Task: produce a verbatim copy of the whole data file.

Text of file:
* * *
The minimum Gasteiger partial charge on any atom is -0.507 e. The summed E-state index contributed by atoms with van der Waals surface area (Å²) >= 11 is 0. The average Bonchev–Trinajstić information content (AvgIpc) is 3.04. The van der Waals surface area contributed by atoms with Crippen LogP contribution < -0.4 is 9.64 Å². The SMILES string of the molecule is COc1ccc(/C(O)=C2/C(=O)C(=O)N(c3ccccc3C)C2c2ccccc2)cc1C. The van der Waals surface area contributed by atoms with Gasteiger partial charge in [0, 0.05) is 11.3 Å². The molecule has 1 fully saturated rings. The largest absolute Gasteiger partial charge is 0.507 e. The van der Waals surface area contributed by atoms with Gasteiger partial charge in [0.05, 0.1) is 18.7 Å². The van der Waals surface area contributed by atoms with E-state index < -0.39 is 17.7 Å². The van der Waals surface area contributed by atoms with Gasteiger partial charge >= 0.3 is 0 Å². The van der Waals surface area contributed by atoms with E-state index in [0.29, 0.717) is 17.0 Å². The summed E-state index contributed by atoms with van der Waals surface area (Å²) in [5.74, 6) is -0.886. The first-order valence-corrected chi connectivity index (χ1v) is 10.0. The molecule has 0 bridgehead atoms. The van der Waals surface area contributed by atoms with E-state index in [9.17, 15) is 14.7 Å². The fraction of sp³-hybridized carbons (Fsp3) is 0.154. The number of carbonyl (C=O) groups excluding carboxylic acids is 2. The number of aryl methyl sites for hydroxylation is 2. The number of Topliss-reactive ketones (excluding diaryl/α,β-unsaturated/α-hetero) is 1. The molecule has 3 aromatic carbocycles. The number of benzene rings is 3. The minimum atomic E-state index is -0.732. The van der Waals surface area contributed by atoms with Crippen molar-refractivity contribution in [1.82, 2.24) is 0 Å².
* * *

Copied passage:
The minimum Gasteiger partial charge on any atom is -0.507 e. The summed E-state index contributed by atoms with van der Waals surface area (Å²) >= 11 is 0. The average Bonchev–Trinajstić information content (AvgIpc) is 3.04. The van der Waals surface area contributed by atoms with Crippen LogP contribution < -0.4 is 9.64 Å². The SMILES string of the molecule is COc1ccc(/C(O)=C2/C(=O)C(=O)N(c3ccccc3C)C2c2ccccc2)cc1C. The van der Waals surface area contributed by atoms with Gasteiger partial charge in [0, 0.05) is 11.3 Å². The molecule has 1 fully saturated rings. The largest absolute Gasteiger partial charge is 0.507 e. The van der Waals surface area contributed by atoms with Gasteiger partial charge in [0.05, 0.1) is 18.7 Å². The van der Waals surface area contributed by atoms with E-state index < -0.39 is 17.7 Å². The van der Waals surface area contributed by atoms with Gasteiger partial charge >= 0.3 is 0 Å². The van der Waals surface area contributed by atoms with E-state index in [0.29, 0.717) is 17.0 Å². The summed E-state index contributed by atoms with van der Waals surface area (Å²) in [5.74, 6) is -0.886. The first-order valence-corrected chi connectivity index (χ1v) is 10.0. The molecule has 0 bridgehead atoms. The van der Waals surface area contributed by atoms with E-state index in [9.17, 15) is 14.7 Å². The fraction of sp³-hybridized carbons (Fsp3) is 0.154. The number of carbonyl (C=O) groups excluding carboxylic acids is 2. The number of aryl methyl sites for hydroxylation is 2. The number of Topliss-reactive ketones (excluding diaryl/α,β-unsaturated/α-hetero) is 1. The molecule has 3 aromatic carbocycles. The number of benzene rings is 3. The minimum atomic E-state index is -0.732. The van der Waals surface area contributed by atoms with Crippen molar-refractivity contribution in [1.82, 2.24) is 0 Å².